Feline Sebaceous Adenitis

Clinician's Brief (Capsule)

ArticleLast Updated January 20172 min read

This report reviewed a feline case of sebaceous adenitis, a rare dermatosis in cats, and its treatment with a topical fatty acid supplement. A 5-year-old neutered male Norwegian forest cat was presented for a 5-month history of progressive scaling, which began on the face and neck. Initial diagnostics failed to identify a cause; over the next 12 months, clinical signs worsened.

Histopathology revealed multifocal, lymphocytic mural folliculitis, perifollicular dermatitis, moderate hyperkeratosis, and sebaceous glands that were either absent or effaced by lymphocytic infiltrates. Sebaceous adenitis with concurrent mural folliculitis was diagnosed, and cyclosporine therapy was recommended. The owners declined because of difficulty with oral administration and concerns about potential side effects. Trial therapy with a topical application containing fatty acids, essential oils, and other ingredients was initiated. Clinical response to therapy was excellent but incomplete. When therapy lapsed, there was a severe relapse of clinical signs along with fever and lethargy. Treatment for clinical signs resolved the fever and anorexia, and reinstitution of the topical essential fatty acid resulted in a good but incomplete response. Persistent mild periocular and perinasal adherent and mild generalized surface scaling persisted through the last follow-up.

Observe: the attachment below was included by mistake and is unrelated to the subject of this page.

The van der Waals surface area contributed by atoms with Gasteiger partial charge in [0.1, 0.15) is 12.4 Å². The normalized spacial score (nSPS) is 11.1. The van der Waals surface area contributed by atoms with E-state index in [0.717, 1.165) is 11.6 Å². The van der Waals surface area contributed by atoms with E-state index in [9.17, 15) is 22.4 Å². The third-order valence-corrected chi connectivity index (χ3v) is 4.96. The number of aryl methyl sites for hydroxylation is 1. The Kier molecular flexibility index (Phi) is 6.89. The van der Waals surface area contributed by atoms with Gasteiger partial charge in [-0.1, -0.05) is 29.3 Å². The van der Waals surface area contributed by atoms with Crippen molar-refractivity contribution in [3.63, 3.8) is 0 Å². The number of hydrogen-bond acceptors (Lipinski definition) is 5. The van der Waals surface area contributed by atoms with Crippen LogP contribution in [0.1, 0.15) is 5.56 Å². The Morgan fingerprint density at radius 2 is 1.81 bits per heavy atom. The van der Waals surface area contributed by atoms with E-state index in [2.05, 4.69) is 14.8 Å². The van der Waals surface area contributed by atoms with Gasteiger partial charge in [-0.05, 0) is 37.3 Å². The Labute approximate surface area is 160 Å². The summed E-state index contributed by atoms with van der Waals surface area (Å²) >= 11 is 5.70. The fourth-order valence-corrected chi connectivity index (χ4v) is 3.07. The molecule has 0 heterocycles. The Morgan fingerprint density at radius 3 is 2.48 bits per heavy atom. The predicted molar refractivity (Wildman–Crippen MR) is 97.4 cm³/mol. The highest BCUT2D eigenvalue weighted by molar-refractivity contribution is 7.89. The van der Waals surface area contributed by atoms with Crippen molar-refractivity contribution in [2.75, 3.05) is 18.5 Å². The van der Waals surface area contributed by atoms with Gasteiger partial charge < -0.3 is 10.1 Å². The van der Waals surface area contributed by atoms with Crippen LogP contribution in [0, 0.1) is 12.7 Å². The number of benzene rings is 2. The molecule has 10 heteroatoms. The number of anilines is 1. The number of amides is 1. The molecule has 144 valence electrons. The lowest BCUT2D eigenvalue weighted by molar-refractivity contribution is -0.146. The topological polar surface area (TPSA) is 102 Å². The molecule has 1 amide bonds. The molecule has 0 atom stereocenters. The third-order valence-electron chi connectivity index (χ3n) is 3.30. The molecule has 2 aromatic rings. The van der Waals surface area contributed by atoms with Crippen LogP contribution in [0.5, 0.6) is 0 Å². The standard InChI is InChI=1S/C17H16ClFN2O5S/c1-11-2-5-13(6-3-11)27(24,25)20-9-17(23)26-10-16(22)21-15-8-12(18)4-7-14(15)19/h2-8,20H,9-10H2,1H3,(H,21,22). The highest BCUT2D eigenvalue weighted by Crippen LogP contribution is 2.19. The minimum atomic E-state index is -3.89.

This is an interesting case report from several perspectives. First, sebaceous adenitis is uncommon in cats, and facial and nasal crusting is not usually a sign of this disease. Second, the treatment of choice for sebaceous adenitis is cyclosporine, which the owners declined. Interestingly, the cat responded to a commercial topical treatment. The case report did not specify the frequency of application, but this commentator recommends using it q1-2wk. Third, this treatment was proven beneficial by the relapse of clinical signs when treatment was stopped.

Although cyclosporine is the treatment of choice, complete resolution of clinical signs is uncommon. This topical treatment may be an alternative and/or adjunct treatment for sebaceous adenitis in other animals.—Karen A. Moriello, DVM, DACVD